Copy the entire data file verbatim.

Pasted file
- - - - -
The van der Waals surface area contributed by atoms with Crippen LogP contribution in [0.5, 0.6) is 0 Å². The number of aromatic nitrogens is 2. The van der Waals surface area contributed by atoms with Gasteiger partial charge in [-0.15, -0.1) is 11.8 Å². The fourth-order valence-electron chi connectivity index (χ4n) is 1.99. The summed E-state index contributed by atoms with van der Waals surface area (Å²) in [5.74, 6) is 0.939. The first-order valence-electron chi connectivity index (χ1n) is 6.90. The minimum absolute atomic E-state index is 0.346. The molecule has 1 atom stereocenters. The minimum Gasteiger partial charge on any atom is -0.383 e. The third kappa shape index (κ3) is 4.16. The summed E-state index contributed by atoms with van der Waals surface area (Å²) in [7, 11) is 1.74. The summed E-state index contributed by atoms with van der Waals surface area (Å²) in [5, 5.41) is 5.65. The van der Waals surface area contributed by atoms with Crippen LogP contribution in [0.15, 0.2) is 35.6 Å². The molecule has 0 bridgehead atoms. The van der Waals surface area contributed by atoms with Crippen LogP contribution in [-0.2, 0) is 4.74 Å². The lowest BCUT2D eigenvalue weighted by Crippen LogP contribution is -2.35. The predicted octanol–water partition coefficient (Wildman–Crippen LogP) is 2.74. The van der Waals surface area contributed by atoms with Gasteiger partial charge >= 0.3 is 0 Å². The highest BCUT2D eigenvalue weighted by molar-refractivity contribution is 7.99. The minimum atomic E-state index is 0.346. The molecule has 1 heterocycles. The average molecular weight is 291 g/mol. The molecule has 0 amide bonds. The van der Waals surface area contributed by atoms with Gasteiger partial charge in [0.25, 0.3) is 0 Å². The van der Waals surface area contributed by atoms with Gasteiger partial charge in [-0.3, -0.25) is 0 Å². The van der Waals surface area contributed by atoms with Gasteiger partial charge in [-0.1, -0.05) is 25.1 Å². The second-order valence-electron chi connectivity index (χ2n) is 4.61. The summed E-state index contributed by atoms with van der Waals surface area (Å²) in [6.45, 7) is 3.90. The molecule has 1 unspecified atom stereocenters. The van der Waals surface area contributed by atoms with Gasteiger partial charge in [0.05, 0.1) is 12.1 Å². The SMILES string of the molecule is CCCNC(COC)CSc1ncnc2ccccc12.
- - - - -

The van der Waals surface area contributed by atoms with Crippen LogP contribution in [0.5, 0.6) is 0 Å². The number of aromatic nitrogens is 2. The van der Waals surface area contributed by atoms with Gasteiger partial charge in [-0.15, -0.1) is 11.8 Å². The fourth-order valence-electron chi connectivity index (χ4n) is 1.99. The summed E-state index contributed by atoms with van der Waals surface area (Å²) in [5.74, 6) is 0.939. The first-order valence-electron chi connectivity index (χ1n) is 6.90. The minimum absolute atomic E-state index is 0.346. The molecule has 1 atom stereocenters. The minimum Gasteiger partial charge on any atom is -0.383 e. The third kappa shape index (κ3) is 4.16. The summed E-state index contributed by atoms with van der Waals surface area (Å²) in [7, 11) is 1.74. The summed E-state index contributed by atoms with van der Waals surface area (Å²) in [5, 5.41) is 5.65. The van der Waals surface area contributed by atoms with Crippen LogP contribution in [0.15, 0.2) is 35.6 Å². The molecule has 0 bridgehead atoms. The van der Waals surface area contributed by atoms with Crippen LogP contribution in [-0.2, 0) is 4.74 Å². The lowest BCUT2D eigenvalue weighted by Crippen LogP contribution is -2.35. The predicted octanol–water partition coefficient (Wildman–Crippen LogP) is 2.74. The van der Waals surface area contributed by atoms with Gasteiger partial charge >= 0.3 is 0 Å². The highest BCUT2D eigenvalue weighted by molar-refractivity contribution is 7.99. The minimum atomic E-state index is 0.346. The molecule has 1 heterocycles. The average molecular weight is 291 g/mol. The molecule has 0 amide bonds. The van der Waals surface area contributed by atoms with Gasteiger partial charge in [0.25, 0.3) is 0 Å². The van der Waals surface area contributed by atoms with Gasteiger partial charge in [-0.3, -0.25) is 0 Å². The van der Waals surface area contributed by atoms with Gasteiger partial charge in [-0.1, -0.05) is 25.1 Å². The second-order valence-electron chi connectivity index (χ2n) is 4.61. The summed E-state index contributed by atoms with van der Waals surface area (Å²) in [6.45, 7) is 3.90. The molecule has 1 unspecified atom stereocenters. The van der Waals surface area contributed by atoms with Gasteiger partial charge in [0.05, 0.1) is 12.1 Å². The SMILES string of the molecule is CCCNC(COC)CSc1ncnc2ccccc12.